Jess Varnish was a GB track cyclist until 2016 when, after not being selected for Team GB for the Rio Olympics, she made a number of complaints against GB Cycling.
This led to an independent enquiry, in which (amongst other things) various - much-publicised but hotly disputed - comments, said to have been made to her by Shane Sutton (the Technical Director at the time) were considered.
Less well known is that she brought a claim in the Employment Tribunal arguing that her relationship with GB Cycling and/or UK Sport was that of an employee or a “worker”, and that her funding from UK Sport was a wage. If she had succeeded in that claim, in the words of Counsel for GB Cycling, the implications for publicly-funded elite athletes would have been akin to “the skies falling in”, as the additional costs would have significantly reduced the number of athletes who could benefit from such funding.
Varnish was found to have been self-employed and, as a result, unable to pursue other claims against GB Cycling for sex discrimination. That finding has now been upheld by the Employment Appeal Tribunal (EAT). Whilst it is rather depressing that, instead of enjoying the Tokyo Games, we are left raking over the coals of Rio, there are important points to note from this Judgment.
In a previous article on this, following the Employment Tribunal Judgment, I explained how it appears to swim against the tide of other recent cases on the issue of self-employment, involving Addison Lee and Uber drivers, and Pimlico Plumbing plumbers, in all of which the contention of self-employment was rejected. What is the difference?
When looking at the authorities one is inevitably struck by the numerous unsuccessful attempts to provide a universal, clear, definition of “employment”. The EAT Judgment is that the original Judge was entitled to find that Varnish was self-employed, on the facts before him. The most persuasive factor appears to have been that there was no “mutuality of obligation” and that the training did not amount to “work”. In other words, the UK Sport funding was akin to a University grant to enable the athlete to focus, full-time, on the training and support offered by GB Cycling through their “World Class Programme”.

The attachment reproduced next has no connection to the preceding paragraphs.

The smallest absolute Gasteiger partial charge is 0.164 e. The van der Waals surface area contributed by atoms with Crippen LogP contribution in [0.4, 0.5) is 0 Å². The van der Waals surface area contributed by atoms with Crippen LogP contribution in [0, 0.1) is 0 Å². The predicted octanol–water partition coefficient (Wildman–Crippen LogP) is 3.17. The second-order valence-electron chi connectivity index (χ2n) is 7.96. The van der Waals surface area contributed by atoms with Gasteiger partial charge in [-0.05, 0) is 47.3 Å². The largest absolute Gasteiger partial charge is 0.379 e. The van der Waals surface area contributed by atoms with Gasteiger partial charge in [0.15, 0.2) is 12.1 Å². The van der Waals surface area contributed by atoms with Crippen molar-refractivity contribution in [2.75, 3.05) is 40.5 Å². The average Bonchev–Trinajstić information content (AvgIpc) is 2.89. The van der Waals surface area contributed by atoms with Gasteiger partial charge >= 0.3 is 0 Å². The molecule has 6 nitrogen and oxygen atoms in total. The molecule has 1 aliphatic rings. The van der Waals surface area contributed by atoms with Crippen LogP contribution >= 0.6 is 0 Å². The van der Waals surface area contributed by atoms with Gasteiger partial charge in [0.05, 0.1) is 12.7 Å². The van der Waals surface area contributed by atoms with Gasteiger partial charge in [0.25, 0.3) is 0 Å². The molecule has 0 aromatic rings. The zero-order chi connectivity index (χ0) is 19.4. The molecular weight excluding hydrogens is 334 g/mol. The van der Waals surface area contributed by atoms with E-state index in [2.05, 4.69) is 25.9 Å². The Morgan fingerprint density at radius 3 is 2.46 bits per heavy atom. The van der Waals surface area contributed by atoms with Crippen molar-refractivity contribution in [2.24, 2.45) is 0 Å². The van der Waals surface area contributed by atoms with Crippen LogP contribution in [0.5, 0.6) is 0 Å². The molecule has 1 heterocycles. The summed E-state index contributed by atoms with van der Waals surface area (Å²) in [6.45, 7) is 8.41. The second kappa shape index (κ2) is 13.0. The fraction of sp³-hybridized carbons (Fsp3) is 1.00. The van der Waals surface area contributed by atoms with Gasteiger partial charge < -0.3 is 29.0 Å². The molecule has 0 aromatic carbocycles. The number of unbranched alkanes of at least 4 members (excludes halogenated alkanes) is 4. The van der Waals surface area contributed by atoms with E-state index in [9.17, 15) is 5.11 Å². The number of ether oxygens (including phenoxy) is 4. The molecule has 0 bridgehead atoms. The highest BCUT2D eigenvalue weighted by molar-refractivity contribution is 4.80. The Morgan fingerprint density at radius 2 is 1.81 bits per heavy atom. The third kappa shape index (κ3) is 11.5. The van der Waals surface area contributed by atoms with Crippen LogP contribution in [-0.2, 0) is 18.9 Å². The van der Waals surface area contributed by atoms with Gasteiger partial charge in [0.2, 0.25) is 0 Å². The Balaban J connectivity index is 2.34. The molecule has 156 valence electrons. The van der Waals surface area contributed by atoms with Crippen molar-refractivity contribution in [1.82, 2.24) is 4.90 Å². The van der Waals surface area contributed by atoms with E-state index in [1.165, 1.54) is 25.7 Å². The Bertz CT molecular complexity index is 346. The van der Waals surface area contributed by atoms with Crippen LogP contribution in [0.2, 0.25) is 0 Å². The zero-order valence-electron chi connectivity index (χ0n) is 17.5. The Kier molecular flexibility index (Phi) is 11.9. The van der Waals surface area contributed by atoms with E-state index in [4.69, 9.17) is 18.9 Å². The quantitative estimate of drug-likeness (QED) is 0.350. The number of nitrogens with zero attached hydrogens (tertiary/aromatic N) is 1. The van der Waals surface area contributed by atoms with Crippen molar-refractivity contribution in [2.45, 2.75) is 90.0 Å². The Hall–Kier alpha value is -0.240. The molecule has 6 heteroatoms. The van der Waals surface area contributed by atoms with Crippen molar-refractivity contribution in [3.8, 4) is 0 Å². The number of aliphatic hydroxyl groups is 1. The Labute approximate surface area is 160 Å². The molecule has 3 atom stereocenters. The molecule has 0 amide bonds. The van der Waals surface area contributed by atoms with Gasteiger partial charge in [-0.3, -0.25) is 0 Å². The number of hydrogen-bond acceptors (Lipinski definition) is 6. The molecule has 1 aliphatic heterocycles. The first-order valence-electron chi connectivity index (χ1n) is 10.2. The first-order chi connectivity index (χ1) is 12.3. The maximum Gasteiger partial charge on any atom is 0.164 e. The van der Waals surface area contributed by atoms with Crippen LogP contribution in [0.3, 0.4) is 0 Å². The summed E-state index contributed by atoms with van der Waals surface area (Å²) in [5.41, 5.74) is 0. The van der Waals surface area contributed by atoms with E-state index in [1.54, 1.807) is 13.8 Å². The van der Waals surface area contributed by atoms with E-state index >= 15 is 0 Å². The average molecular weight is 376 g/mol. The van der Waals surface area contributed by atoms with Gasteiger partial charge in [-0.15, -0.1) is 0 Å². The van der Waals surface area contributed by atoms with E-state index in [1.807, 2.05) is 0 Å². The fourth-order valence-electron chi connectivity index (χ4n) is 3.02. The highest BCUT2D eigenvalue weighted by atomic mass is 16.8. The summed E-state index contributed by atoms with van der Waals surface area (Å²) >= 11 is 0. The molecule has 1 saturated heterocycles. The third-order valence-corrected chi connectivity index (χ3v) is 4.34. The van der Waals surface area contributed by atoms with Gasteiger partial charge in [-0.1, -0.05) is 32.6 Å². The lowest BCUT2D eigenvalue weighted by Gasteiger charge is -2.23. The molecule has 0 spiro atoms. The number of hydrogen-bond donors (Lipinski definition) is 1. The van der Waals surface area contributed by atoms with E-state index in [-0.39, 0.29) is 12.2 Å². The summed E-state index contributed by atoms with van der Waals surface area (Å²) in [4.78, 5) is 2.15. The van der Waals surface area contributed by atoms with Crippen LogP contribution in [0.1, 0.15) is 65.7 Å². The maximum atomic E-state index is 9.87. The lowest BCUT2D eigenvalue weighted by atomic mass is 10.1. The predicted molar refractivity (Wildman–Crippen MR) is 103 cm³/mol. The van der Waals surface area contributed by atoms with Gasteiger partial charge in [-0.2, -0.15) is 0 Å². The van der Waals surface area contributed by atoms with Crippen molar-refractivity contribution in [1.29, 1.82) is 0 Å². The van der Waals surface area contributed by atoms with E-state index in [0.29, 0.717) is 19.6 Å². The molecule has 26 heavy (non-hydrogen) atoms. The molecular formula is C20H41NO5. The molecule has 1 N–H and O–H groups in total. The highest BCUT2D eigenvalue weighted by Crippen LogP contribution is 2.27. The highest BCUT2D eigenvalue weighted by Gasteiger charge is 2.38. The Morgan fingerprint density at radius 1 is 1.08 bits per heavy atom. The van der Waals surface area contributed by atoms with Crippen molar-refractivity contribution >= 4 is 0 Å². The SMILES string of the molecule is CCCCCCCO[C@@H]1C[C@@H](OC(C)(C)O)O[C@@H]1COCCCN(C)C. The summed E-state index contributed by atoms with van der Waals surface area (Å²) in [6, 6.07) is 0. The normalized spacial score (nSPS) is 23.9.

While some of the factors in this case have led to different findings previously, including in a previous case involving a professional footballer in which training and playing football were found to be “manual labour” (a finding which highlights the semantic difficulties in this area of law!), the EAT emphasised the importance of the contractual position. In Varnish’s case, the contract made clear that British Cycling was providing services to her rather than the other way round. The EAT also emphasised, however, that these cases must determined on their own facts.
An important lesson to be taken from the Varnish case, therefore, is to ensure that athlete contracts are carefully drafted (and, of course, that they reflect the reality of the relationship) failing which there is a risk of a finding of “employment” or “worker” status and an obvious danger (in the immortal words of Chicken Licken, cited in this case) of the sky falling.
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